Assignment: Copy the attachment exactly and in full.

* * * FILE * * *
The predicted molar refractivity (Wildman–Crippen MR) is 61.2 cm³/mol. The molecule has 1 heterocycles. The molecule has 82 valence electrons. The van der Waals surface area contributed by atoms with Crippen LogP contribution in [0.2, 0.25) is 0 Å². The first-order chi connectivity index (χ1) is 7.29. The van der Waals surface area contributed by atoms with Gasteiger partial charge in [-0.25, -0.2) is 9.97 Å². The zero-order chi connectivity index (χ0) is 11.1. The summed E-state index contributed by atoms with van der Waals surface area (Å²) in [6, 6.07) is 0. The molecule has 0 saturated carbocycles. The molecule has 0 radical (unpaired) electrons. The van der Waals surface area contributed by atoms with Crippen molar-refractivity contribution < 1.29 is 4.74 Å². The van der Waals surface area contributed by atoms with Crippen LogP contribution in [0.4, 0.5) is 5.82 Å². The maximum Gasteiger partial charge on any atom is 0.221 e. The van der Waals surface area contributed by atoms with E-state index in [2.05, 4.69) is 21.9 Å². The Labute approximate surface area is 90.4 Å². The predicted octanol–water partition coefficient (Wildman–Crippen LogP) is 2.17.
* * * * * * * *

The predicted molar refractivity (Wildman–Crippen MR) is 61.2 cm³/mol. The molecule has 1 heterocycles. The molecule has 82 valence electrons. The van der Waals surface area contributed by atoms with Crippen LogP contribution in [0.2, 0.25) is 0 Å². The first-order chi connectivity index (χ1) is 7.29. The van der Waals surface area contributed by atoms with Gasteiger partial charge in [-0.25, -0.2) is 9.97 Å². The zero-order chi connectivity index (χ0) is 11.1. The summed E-state index contributed by atoms with van der Waals surface area (Å²) in [6, 6.07) is 0. The molecule has 0 saturated carbocycles. The molecule has 0 radical (unpaired) electrons. The van der Waals surface area contributed by atoms with Crippen molar-refractivity contribution < 1.29 is 4.74 Å². The van der Waals surface area contributed by atoms with Crippen LogP contribution in [0.4, 0.5) is 5.82 Å². The maximum Gasteiger partial charge on any atom is 0.221 e. The van der Waals surface area contributed by atoms with E-state index in [2.05, 4.69) is 21.9 Å². The Labute approximate surface area is 90.4 Å². The predicted octanol–water partition coefficient (Wildman–Crippen LogP) is 2.17.